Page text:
:: Article

An Adventure Without Control

By Max Dunbar.


The Book Lover’s Tale, Ivo Stourton, Doubleday 2011

A tricky thing to get right in fiction is when to introduce a character’s backstory. Any good creative writing teacher will tell you that we get to know people gradually, not suddenly, and that great chunks of personal history too soon will bore your readers. Still, most writers tend to begin with a chapter with the protagonist following a characteristic routine or interaction, and then the next chapter we get a long explanatory para that says, in essence: ‘Here is everything I know and everything you need to know about this person.’ Even Martin Amis does this, in The Information, although he begins the backstory part with a trademark ironic acknowledgement of the formula: ‘Who’s who?’

The Book Lover’s Tale begins with its aristocratic and literary narrator, Matthew de Voy, talking to a Cityboy client for whom he is designing a home library. When you hire me, de Voy thinks to himself, you don’t just get a quality interior designer: 

You also got to employ a man who embodied in so many ways the snobberies that might have cornered you at odd moments in the playground of life, and pointed at you and called you names. I was ex-public school, of a good and impecunious family, with even the Gallic surname to suggest a Norman lineage; I had gone to Cambridge and studied English and got my first and attended all the parties; I had slept with the fashionable people in the fashionable postcodes; I had eschewed the professions, spurning the eager embraces of the law and banking to pursue instead the life of an aesthete, dilettante, womaniser, traveller and novelist; and, above all, I had failed.

In half a para we get everything we need to know about de Voy and also, in a sense, everything we need to know about the novel. De Voy is a failed writer, with one book forgotten and another abandoned. For income he works for his wife’s business, which she runs under her maiden name. His City clients have never read anything, but can afford to pay de Voy twenty grand to build them libraries full of books they’ve never cracked. De Voy collects rare editions in his spare time and knows that the educated manner has cosmetic value in a servant. Servility sounds so much better delivered in a cut-glass accent. It’s like that moment in The Remains of the Day, when the new American master of Darlington Hall demands of his butler: ‘I mean to say, Stevens, this is a genuine grand old English house, isn’t it? That’s what I paid for. And you’re a genuine old-fashioned English butler, not just some waiter pretending to be one. You’re the real thing, aren’t you? That’s what I wanted, isn’t that what I have?’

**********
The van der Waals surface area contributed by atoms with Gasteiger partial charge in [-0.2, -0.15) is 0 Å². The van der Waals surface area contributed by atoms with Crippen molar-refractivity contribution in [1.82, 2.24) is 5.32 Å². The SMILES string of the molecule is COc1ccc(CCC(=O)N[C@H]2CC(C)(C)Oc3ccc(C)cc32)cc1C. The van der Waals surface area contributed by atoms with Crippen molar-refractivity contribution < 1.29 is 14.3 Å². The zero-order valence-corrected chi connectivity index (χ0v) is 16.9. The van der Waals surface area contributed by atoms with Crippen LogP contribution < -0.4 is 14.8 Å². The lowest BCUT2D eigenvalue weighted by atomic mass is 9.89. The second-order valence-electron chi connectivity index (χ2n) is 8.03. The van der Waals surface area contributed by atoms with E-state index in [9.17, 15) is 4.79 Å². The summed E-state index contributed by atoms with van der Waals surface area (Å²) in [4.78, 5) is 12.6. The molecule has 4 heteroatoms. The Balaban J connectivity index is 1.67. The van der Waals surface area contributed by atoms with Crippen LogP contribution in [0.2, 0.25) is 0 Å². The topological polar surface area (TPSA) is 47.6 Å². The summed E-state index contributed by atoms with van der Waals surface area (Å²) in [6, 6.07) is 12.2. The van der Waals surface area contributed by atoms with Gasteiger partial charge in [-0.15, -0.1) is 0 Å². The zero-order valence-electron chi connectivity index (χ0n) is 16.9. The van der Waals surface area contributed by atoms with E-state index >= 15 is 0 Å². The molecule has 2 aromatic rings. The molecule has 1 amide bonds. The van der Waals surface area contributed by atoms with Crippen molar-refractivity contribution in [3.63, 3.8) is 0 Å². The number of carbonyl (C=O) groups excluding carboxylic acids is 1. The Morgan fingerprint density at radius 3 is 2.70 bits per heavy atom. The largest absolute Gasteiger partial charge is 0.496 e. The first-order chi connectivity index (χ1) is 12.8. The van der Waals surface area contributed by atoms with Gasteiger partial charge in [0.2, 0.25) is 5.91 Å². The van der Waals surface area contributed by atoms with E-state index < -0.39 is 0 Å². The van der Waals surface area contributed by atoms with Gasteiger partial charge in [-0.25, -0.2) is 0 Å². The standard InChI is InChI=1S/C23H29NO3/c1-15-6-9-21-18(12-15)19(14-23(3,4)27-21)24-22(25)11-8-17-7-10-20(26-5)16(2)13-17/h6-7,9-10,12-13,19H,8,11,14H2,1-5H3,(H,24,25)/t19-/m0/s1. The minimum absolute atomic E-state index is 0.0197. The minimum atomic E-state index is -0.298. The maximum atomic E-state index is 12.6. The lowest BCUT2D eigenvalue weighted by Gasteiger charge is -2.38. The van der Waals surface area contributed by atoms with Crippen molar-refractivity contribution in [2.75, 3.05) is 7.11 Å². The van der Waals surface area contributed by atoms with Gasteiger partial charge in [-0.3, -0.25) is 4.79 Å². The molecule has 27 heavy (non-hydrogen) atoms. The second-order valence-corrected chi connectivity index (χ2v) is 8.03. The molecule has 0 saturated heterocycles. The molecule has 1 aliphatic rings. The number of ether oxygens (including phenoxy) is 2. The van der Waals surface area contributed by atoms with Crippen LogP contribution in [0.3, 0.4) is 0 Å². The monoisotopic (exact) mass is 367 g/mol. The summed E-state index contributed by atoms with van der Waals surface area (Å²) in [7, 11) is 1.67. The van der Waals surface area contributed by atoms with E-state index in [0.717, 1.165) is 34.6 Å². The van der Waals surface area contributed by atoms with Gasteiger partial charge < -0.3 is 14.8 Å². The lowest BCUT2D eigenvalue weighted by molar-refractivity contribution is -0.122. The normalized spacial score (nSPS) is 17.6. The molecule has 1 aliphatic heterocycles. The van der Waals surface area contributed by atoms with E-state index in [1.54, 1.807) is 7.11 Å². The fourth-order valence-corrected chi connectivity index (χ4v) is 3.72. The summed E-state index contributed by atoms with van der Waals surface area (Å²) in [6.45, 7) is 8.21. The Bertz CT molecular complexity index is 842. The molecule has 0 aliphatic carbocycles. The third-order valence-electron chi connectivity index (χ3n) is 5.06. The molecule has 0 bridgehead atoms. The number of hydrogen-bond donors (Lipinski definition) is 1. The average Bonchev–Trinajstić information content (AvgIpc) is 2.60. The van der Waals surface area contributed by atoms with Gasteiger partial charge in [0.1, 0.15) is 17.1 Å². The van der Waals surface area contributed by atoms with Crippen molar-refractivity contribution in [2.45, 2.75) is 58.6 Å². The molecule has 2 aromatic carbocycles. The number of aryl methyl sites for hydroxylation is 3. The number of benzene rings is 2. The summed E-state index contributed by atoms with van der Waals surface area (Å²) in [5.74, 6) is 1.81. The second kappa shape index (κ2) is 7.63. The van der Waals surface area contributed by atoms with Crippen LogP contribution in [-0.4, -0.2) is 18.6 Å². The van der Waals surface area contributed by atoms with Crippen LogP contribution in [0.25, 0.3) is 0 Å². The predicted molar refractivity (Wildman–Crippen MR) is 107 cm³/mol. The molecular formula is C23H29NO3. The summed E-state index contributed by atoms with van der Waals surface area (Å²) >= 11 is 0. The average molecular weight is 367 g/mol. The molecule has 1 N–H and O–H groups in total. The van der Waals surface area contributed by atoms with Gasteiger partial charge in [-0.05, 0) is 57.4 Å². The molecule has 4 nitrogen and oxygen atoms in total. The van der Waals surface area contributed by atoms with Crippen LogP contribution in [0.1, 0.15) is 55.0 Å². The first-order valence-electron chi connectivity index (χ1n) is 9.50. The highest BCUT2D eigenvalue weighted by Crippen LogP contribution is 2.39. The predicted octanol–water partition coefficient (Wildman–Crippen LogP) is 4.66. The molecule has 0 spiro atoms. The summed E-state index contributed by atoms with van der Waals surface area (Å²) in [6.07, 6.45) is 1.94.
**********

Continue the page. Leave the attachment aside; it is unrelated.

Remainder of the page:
By now you can tell that this book is humming and spitting with class conflict. During the 2000s liberal writers began to feel that the landed gentry weren’t so bad compared to the self-made barrow boys on million-pound bonuses who would end up crashing the economy in 2008. You get this resentment as early as Amis’s Money, when John Self and his admen cronies invade a restaurant of venerable reputation and clientele, and proceed to ruin the atmosphere, only shutting up when the menus come, and they are reduced to ‘frowning and murmuring over the strange print.’ Say what you like about the upper classes, at least they had manners. In fact, though, de Voy isn’t quite the real thing, having had a mother who was an active trade unionist, and having been beaten at school as a punishment for this working-class dilution of his roots. He has the manners and the style, but is less a flaneur than a precarious outsider. And despite everything he’s not even a literary snob: regarding his wife’s MOR book group, he is ‘happy to see anybody reading any book, any book, even one I thought was crap.’

De Voy hates both the rich and the working class and he loves to mock his trader clients most of all. He always includes a copy of Liar’s Poker in his banker libraries because all the bankers he has met think the characters are based on themselves: ‘They are possibly the only social group in history which takes every attempt at literary or cinematographic satire, however vicious, as a back-handed compliment.’ He compounds his own inward satire by sleeping with the wives of his clientele, and shares with great pleasure the mechanics of cuckoldry: ‘To seduce someone, you must form a conspiracy of two against their partner.’

But de Voy meets his match in Claudia Swanson. The female lead sees through him straight away and is not a usual bored trophy wife but a woman happy and fulfilled in her marriage. In exchange for the odd hour of literary conversation, de Voy allows Mrs Swanson to run up huge lines of credit, while both spouses learn of the attempted seduction with embarrassing swiftness. Having created such a stylish protagonist, Stourton then disappoints the reader by letting him fail and flail in a manner that seems unrealistic. I can’t figure why de Voy would want to actually kill Jim Swanson. Surely for a true subversive the assassination of a man’s pride is enough.

Despite all this though, he is a well-realised and consistently entertaining presence in what is an addictive storyline set against the background of a changing London. De Voy wonders at one point if there has ever been a nascent drug user who has not believed that ‘he is embarking on an adventure within control, and that he will never be like the ruined men he has seen on the platforms of stations?’ The Book Lover’s Tale is a fine imagining of what can happen when such adventures run away with us.


Max Dunbar was born in London in 1981. He recently finished a full-length novel and his short fiction has appeared in various print and web journals. He is reviews editor of 3:AM.

First published in 3:AM Magazine: Thursday, July 21st, 2011.